On Thursday afternoon, presumptive Republican Party nominee Donald Trump threw the content creators of digital media some literal red meat. He tweeted a photo of himself enjoying a taco bowl for lunch, adding a typically ham-fisted assurance that, contrary to popular belief, he "love[s] Hispanics."

This is not an article about that tweet. This is an article about digital media's addiction to Trump's tweet and his media antics in general.

It's a craving just as strong as what we see on cable news day after day — the same addiction that new media loves to skewer. The Huffington Post, the most self-congratulatory of any outlet regarding its Trump stance, wrote last year: "The networks’ 24-hour coverage of the reality TV star highlights the problem with audience-driven coverage."

That's the same Huffington Post that, after Trump's taco tweet Thursday, joined dozens of other news sites that scrambled to report on the tweet, no doubt to ride the wave of traffic and get people's eyeballs on its adverts. 

Vox.com "explained" the tweet. Mashable outlined 19 offensive things about the tweet. The Verge, adopting the conversational, "How do you do, fellow kids?" approach, walked through "everything terrible" about the tweet.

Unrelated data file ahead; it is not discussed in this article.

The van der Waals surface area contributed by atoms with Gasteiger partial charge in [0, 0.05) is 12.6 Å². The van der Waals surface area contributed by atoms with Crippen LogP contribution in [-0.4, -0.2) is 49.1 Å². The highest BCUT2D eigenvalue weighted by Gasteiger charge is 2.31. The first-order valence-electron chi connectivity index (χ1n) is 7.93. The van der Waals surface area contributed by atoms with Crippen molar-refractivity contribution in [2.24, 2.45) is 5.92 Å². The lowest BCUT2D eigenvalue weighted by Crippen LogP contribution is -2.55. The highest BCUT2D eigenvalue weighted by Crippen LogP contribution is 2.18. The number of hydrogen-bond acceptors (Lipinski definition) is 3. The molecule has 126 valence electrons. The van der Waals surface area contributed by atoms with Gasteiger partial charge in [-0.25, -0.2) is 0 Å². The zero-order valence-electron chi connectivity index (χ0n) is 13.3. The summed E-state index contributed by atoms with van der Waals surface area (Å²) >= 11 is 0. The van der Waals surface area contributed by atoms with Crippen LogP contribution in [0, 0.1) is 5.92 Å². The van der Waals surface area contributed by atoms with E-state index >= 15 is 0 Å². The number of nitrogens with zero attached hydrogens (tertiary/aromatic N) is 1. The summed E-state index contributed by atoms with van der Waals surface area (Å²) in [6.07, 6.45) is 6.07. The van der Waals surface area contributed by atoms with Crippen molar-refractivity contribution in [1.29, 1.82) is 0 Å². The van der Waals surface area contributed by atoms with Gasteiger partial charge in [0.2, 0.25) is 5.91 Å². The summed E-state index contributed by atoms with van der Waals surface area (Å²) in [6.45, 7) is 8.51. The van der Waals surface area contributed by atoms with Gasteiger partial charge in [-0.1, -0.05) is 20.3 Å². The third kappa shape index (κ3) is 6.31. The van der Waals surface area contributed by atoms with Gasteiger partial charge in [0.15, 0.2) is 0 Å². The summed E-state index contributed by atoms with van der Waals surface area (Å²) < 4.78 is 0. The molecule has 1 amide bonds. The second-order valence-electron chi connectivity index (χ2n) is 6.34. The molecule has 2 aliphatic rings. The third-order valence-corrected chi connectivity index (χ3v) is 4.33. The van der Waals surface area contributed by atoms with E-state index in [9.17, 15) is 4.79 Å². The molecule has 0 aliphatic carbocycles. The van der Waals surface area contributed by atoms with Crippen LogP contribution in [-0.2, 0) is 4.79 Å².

It's worth noting that what Trump did was nothing new: Republicans hostile to immigration boast of their taste for Mexican food all the time.

GettyImages-515179400 Trump Tower stands along Fifth Avenue in New York on March 12, 2016. Photo: spencer platt/getty images

Nevertheless, the flood of taco tweet coverage went on. Business Insider wrote it up, Politico wrote it up, Slate wrote it up, NPR wrote it up, and Vanity Fair wrote it up. Many of them published follow-ups of the write-ups. Even the Washington Post and the New York Times got in on the action. (Neither International Business Times nor Newsweek wrote it up, though IBT Media's separate UK site did.)

While it's certainly true CNN ran chyrons about Trump's taco tweet all Friday morning and the press grilled President Barack Obama on it later in the day, digital media is clearly just as hooked.

The reason: Trump’s tweet was social media gold. It garnered over 1.7 million likes, shares, comments and retweets across Facebook and Twitter in the hours after it appeared, according to the analytics firm ListenFirst Media. For context, Kim Kardashian's tweet featuring infant Saint West generated only 1.5 million responses, and Kobe Bryant's farewell tweet only 1 million.

Every news site wants to cash in on that social activity and win the Facebook lottery, i.e., become the definitive Trump Taco Tweet Article that rides to the top of the traffic tsunami. In the late-stage capitalism environment of the click economy, that's what passes for distribution.

The Taco Incident is a microcosm of the general duplicity digital media has enjoyed this election season — Huffington Post in particular — shaming voters and networks for their interest in Trump while splashing his face on every conceivable corner of their websites. 

In the current state of politics and media, there are no clean hands, whatever size they may be.